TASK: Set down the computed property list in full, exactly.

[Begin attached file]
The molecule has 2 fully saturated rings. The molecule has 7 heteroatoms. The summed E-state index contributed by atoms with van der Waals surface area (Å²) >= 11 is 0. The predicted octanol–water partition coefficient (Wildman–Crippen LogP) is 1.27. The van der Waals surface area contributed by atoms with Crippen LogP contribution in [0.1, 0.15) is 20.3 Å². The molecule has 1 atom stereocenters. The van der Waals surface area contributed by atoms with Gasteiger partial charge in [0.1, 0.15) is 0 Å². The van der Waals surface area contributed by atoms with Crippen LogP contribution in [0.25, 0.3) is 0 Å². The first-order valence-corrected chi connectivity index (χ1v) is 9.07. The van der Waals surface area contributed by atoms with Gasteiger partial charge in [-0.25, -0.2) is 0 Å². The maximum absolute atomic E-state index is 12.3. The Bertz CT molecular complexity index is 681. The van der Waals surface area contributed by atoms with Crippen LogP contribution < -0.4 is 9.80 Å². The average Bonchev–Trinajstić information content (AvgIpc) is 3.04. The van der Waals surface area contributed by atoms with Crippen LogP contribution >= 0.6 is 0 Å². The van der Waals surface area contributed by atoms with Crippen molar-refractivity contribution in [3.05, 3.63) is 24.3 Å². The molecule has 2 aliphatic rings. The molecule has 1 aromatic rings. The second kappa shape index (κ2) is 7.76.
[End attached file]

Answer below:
The molecule has 2 fully saturated rings. The molecule has 7 heteroatoms. The summed E-state index contributed by atoms with van der Waals surface area (Å²) >= 11 is 0. The predicted octanol–water partition coefficient (Wildman–Crippen LogP) is 1.27. The van der Waals surface area contributed by atoms with Crippen LogP contribution in [0.1, 0.15) is 20.3 Å². The molecule has 1 atom stereocenters. The van der Waals surface area contributed by atoms with Gasteiger partial charge in [0.1, 0.15) is 0 Å². The van der Waals surface area contributed by atoms with Crippen LogP contribution in [0.25, 0.3) is 0 Å². The first-order valence-corrected chi connectivity index (χ1v) is 9.07. The van der Waals surface area contributed by atoms with Gasteiger partial charge in [-0.25, -0.2) is 0 Å². The maximum absolute atomic E-state index is 12.3. The Bertz CT molecular complexity index is 681. The van der Waals surface area contributed by atoms with Crippen LogP contribution < -0.4 is 9.80 Å². The average Bonchev–Trinajstić information content (AvgIpc) is 3.04. The van der Waals surface area contributed by atoms with Crippen LogP contribution >= 0.6 is 0 Å². The van der Waals surface area contributed by atoms with Crippen molar-refractivity contribution in [3.05, 3.63) is 24.3 Å². The molecule has 2 aliphatic rings. The molecule has 1 aromatic rings. The second kappa shape index (κ2) is 7.76.